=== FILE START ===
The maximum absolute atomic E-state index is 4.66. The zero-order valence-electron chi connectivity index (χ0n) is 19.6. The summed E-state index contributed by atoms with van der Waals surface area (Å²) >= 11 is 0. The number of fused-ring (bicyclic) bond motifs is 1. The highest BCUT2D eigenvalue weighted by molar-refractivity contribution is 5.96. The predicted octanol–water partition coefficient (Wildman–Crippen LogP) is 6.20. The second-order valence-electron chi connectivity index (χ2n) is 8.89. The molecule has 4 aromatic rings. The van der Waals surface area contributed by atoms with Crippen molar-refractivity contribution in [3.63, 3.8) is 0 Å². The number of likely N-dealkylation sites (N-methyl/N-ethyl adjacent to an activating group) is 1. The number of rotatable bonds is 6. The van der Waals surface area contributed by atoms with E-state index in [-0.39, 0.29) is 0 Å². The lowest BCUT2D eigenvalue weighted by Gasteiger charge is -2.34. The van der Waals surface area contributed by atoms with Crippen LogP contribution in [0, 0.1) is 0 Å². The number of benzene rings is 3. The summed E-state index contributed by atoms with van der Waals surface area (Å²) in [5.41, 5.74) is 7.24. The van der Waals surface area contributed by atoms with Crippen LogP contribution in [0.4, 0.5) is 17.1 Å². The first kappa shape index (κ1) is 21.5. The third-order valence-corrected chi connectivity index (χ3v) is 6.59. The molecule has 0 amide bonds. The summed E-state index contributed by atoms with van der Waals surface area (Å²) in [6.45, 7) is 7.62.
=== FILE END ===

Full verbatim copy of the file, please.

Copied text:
The maximum absolute atomic E-state index is 4.66. The zero-order valence-electron chi connectivity index (χ0n) is 19.6. The summed E-state index contributed by atoms with van der Waals surface area (Å²) >= 11 is 0. The number of fused-ring (bicyclic) bond motifs is 1. The highest BCUT2D eigenvalue weighted by molar-refractivity contribution is 5.96. The predicted octanol–water partition coefficient (Wildman–Crippen LogP) is 6.20. The second-order valence-electron chi connectivity index (χ2n) is 8.89. The molecule has 4 aromatic rings. The van der Waals surface area contributed by atoms with Crippen molar-refractivity contribution in [3.63, 3.8) is 0 Å². The number of likely N-dealkylation sites (N-methyl/N-ethyl adjacent to an activating group) is 1. The number of rotatable bonds is 6. The van der Waals surface area contributed by atoms with E-state index in [-0.39, 0.29) is 0 Å². The lowest BCUT2D eigenvalue weighted by Gasteiger charge is -2.34. The van der Waals surface area contributed by atoms with Crippen LogP contribution in [0, 0.1) is 0 Å². The number of benzene rings is 3. The summed E-state index contributed by atoms with van der Waals surface area (Å²) in [5.41, 5.74) is 7.24. The van der Waals surface area contributed by atoms with Crippen LogP contribution in [0.4, 0.5) is 17.1 Å². The first kappa shape index (κ1) is 21.5. The third-order valence-corrected chi connectivity index (χ3v) is 6.59. The molecule has 0 amide bonds. The summed E-state index contributed by atoms with van der Waals surface area (Å²) in [6.45, 7) is 7.62.